If you have defective and obsolete models, you will produce incorrect analysis and bad policy every time. There’s no better example of this than the Federal Reserve.

The Fed uses equilibrium models to understand an economy that is not an equilibrium system; it’s a complex dynamic system. The Fed uses the Phillips Curve to understand the relationship between unemployment and inflation when fifty years of data says there is no fixed relationship. The Fed uses Value at Risk modeling based on normally distributed events, when the evidence is clear that the degree distribution of risk events is a power curve, not a normal or bell curve.

As a result of these defective models, the Fed printed $3.5 trillion of new money beginning in 2008 to “stimulate” the economy, only to produce the weakest recovery in history. The Fed is now burning money by reducing its balance sheet on the assumption that this reduction in money supply will have no material adverse impact on capital markets. Wrong again!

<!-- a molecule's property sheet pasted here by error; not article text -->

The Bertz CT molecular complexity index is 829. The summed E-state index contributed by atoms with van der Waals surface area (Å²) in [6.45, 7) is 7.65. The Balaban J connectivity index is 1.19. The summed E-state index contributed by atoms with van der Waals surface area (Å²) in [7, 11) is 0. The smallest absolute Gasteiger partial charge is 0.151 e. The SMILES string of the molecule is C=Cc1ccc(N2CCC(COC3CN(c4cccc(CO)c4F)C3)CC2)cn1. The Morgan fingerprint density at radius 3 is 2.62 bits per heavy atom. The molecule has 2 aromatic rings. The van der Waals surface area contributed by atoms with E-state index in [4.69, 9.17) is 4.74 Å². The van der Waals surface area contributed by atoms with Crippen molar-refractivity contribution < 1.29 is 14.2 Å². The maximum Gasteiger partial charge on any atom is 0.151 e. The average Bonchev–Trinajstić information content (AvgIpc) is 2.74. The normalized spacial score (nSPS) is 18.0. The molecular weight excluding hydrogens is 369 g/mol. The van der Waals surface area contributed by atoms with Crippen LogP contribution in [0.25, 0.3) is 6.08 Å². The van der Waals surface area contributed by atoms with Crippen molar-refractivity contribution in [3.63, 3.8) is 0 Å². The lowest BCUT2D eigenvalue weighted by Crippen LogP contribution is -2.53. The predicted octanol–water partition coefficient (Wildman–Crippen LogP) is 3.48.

Tighter monetary conditions in the U.S. are leading to a stronger dollar, capital outflows from emerging markets (EMs), and disinflation. As this article reports, emerging markets are suffering one of their worst collapses since the infamous “temper tantrum” of May–June 2013.

Once again, the Fed is misreading the situation. Fed Chairman Jay Powell says, Fed “normalization…should continue to prove manageable” for EM economies. But the EMs are already in distress. Just ask Argentina, which turned to the BIS and IMF recently for emergency rescue loans.

The Fed has it wrong again. The situation in EMs will get worse before it gets better and the Fed will be the last to know.

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